Again, that can be quite common in RPGs. And you often have to wander around until you figure it out, but a hint would be welcome.

Hell, maybe it’s just because we’re useless noobs.

The NieR Automata Experience

Our issues with it aside, we’ve enjoyed NieR Automata a great deal.

We don’t think it’s quite the staggering masterpiece some are making out. It came out the same year as Breath of the Wild, to which we found it pales in comparison.

But there’s a lot to love about PlatinumGames’ title. Primarily as a fast-paced and spectacular romp with a big nod towards Blade Runner, Philip K. Dick’s themes of reality, and what our lot all means.

As a technical achievement it’s also very impressive, boasting some beautiful graphics and incredible backdrops. It’s a very pretty game to behold.

The soundtrack is also excellent. This may sound odd, but bits of it reminded us of the outstanding documentary Stranded: I’ve come from a plane that crashed on the mountains.

Keiichi Okabe is responsible for the work, as lead composer.

As below, there are emotive, minimalistic piano compositions with a clear emphasis on dealing with internal and external strife.

A lot of the rest of the soundtrack is more bombastic, with exotic singing sometimes mixed with pulse racing dramatics.

It’s all very impressive and a fine piece of work, even if we think it works at its best without any vocals.

Everything adds up to an impressive title in NieR: Automata. Definitely one for RPG fans to try out and enjoy.

It has a lot going for it and full credit to the developer for taking bold steps in this project, a few pressing issues aside.

Near, far, wherever you are, NieR Automata is good. Hurray.

2 comments

  1. Nice to hear a take which mirrors my own, I don’t quite know why it didn’t resonate with me as it did for so many others. It should be 100% up my alley, I suppose I went in wanting a Bayonetta/Metal Gear Rising, which this absolutely is not.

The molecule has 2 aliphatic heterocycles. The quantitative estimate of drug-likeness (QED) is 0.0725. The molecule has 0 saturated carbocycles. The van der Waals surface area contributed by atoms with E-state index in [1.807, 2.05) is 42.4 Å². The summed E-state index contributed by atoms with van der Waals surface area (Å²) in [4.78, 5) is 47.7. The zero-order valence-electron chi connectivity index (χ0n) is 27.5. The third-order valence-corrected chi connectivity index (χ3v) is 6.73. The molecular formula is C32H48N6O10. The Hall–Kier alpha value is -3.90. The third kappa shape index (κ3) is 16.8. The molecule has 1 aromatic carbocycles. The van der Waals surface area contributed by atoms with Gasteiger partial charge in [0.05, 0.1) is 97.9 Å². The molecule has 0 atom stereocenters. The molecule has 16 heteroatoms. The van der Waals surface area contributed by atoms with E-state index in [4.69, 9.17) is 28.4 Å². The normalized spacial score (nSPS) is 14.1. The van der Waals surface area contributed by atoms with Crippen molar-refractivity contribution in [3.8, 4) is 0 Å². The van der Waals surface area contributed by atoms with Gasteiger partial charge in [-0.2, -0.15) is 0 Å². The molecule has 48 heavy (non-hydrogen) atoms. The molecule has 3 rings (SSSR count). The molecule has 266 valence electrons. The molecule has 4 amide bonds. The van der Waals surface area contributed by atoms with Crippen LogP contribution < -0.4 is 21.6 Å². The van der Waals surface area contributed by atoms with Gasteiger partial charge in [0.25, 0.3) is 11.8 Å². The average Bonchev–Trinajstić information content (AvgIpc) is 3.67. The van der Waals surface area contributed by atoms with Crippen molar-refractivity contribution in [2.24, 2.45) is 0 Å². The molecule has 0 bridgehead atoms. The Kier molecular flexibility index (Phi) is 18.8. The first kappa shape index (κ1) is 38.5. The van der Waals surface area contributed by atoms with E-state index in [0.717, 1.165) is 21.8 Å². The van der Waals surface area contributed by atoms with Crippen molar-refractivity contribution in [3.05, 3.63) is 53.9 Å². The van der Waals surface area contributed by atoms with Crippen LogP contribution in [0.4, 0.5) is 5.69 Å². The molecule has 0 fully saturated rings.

I felt like I spent a lot of time in the menus trying to heal up after getting hit just a single time, not sure if I am doing something wrong here, what do you reckon? Maybe I am just bad at it. Would love to dive in and give it another shot, if not, there is always Nier Replicant: Ver Bunch of Numbers.

    Big respect to Yoko Taro though, he’s the best.

    Liked by 1 person

    • I enjoyed the game, but I wouldn’t say it clicked at all. It was more of an effort to play it than anything else. Full credit to the devs for innovation, but I just didn’t find the game rewarding.

      The main thing is I see a lot of people also absolutely love it, so that’s great. But yeah, for us two it wasn’t quite there. It happens! Onward to the next conquest!

      Like

Have some gibberish to dispense with?

Fill in your details below or click an icon to log in:

WordPress.com Logo

You are commenting using your WordPress.com account. Log Out /  Change )

Google photo

You are commenting using your Google account. Log Out /  Change )

Twitter picture

You are commenting using your Twitter account. Log Out /  Change )

Facebook photo

You are commenting using your Facebook account. Log Out /  Change )

Connecting to %s

This site uses Akismet to reduce spam. Learn how your comment data is processed.